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How would you write this contract

Discussion in 'Business Fundamentals' started by gman2310, Oct 31, 2005.

  1. gman2310

    gman2310 Senior Member
    Messages: 170

    I was at a McDonalds the other day and saw a sign that said plowers wanted in the window, so i called and talked to the owner, he has something like 16 stores and asked me to give him a price on the 4 in my area. He only wants the lot plowed when it snows and keep the parking lot open. I asked him about salt and he says he does not want salt. I was shocked and asked him again, and he said only under extreme circumstances. Now if you ask me thats a huge liablitly on my part, especially since one driveway goes down alittle drop into a major highway. How do i write the contract so that i am not liable for his not wanting salt and not responsilbe if someone slps and falls in the parking lot. He said he will do his own sidewalks.
  2. Killswitch

    Killswitch Senior Member
    Messages: 246

    Im no lawyer but how you word it may not make a big difference if someone ever did sue.

    Everyone involved is vulnerable.

    Get good insurance and re educate your customer.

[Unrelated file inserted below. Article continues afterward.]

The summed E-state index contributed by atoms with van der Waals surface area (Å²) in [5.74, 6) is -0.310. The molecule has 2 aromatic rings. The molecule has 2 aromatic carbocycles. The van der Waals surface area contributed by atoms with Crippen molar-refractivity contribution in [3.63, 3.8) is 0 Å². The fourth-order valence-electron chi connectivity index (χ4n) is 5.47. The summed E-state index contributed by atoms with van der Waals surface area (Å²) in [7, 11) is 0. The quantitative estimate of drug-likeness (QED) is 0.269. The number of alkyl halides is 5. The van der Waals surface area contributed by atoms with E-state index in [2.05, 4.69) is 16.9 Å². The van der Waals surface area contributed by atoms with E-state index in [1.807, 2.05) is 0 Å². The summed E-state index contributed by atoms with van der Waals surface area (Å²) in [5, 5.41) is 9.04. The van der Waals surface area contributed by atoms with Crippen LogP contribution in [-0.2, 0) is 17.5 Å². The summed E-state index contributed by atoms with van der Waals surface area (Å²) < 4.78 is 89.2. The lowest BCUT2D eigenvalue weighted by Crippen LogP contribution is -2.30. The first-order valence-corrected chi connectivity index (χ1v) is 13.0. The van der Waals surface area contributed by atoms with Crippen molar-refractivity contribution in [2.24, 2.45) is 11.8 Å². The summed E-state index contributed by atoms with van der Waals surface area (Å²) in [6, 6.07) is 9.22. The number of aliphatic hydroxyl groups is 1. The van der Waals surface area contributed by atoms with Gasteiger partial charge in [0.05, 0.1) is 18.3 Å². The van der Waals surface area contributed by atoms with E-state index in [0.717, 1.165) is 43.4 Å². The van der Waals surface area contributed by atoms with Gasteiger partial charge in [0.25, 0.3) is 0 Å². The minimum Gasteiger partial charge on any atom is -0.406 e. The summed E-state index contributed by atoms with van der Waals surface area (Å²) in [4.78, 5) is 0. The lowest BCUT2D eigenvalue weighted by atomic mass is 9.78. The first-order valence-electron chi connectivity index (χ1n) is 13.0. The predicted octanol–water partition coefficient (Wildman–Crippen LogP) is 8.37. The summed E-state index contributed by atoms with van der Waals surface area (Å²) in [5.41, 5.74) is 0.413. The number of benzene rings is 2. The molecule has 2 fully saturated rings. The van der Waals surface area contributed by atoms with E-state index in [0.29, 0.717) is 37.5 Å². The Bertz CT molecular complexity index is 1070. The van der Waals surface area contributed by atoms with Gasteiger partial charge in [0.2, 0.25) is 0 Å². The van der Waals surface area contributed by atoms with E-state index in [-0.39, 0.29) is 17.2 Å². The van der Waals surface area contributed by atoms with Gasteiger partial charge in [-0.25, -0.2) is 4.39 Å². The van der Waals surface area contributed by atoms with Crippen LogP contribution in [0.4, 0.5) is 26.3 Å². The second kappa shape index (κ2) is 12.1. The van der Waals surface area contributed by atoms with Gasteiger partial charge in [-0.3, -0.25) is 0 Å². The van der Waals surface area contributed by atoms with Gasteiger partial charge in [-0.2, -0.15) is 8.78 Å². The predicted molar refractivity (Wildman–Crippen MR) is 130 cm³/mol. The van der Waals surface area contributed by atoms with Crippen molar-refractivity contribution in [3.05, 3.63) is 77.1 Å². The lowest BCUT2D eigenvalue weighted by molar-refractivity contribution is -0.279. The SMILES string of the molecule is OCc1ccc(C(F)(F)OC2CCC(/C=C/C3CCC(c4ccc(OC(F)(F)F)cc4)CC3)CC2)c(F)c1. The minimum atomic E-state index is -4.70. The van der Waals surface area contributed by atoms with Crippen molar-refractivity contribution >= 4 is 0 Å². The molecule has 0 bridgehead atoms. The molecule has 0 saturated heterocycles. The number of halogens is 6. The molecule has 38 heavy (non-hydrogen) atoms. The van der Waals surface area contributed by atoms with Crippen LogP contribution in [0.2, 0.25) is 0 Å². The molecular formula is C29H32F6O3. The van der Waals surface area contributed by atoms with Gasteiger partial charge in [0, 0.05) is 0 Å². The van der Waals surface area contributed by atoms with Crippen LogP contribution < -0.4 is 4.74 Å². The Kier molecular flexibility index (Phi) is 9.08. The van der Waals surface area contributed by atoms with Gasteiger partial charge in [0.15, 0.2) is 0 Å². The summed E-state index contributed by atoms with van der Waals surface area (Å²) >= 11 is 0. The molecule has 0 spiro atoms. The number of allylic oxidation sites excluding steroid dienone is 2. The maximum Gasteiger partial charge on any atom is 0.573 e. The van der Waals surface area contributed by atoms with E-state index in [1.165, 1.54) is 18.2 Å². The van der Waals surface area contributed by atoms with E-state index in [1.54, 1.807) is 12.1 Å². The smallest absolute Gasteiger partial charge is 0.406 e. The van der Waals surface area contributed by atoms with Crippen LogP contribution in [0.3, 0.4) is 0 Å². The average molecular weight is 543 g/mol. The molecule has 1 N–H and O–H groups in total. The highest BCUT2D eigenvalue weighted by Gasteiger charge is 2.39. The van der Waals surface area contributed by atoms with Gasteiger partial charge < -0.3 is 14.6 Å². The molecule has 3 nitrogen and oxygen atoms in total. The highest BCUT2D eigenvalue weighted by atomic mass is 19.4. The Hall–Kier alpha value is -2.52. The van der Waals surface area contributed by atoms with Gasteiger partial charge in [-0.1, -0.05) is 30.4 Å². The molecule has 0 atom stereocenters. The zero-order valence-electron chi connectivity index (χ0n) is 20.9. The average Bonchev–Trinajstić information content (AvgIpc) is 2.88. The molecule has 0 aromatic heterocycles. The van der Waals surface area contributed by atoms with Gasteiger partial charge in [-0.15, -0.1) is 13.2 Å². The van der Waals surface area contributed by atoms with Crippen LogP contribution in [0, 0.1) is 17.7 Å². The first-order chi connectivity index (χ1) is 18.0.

And cross your fingers like everyone does.

  3. Mick

    Mick PlowSite.com Veteran
    from Maine
    Messages: 5,546

    He only wants it plowed when it snows? When else would you plow it?

    He wants the parking lot kept open? Sounds reasonable to me.

    Regarding salt, he gave you the answer. "Customer has declined any type of ice control." "Customer will contact contractor for application of any ice control substance."

    Regarding sidewalks, when you specify services to be provided, you could either not mention sidewalks (which would imply an area not serviced) or specify that sidewalks are not to be serviced. Regardless, there is no foolproof way to avoid being named in a lawsuit, all you can do is limit your potential for liability. I heard of a case once where the lawyer for the injured party sued and named people who weren't even remotely involved (such as naming me for an injury to someone in a place I've never even been), then let the judge take off names that didn't belong.
  4. digit

    digit Member
    Messages: 94

    I do a Burger King that the manager said he does not want salt unless extreme conditions as black ice ect. My contract reads salt avaliable for $$ upon request contractor not liable if salt is not requested after plowing.
    Maybe this wouldnt cover everything but it should help you will always have some liabilty
  5. Makndust

    Makndust Senior Member
    Messages: 324

    Just put in your contract that "said contractor is not liable for any personal injurys of anykind on brand X property" I also put in there that I was not liable for any property damage do to the activity of snow removal, plowing, or sand/salting.
    Killswitch is right, I believe, this will not completely relieve you of liability, but a signed contract, good plowing records, and a good liability policy will help you from loosing the "farm" over a slip/fall.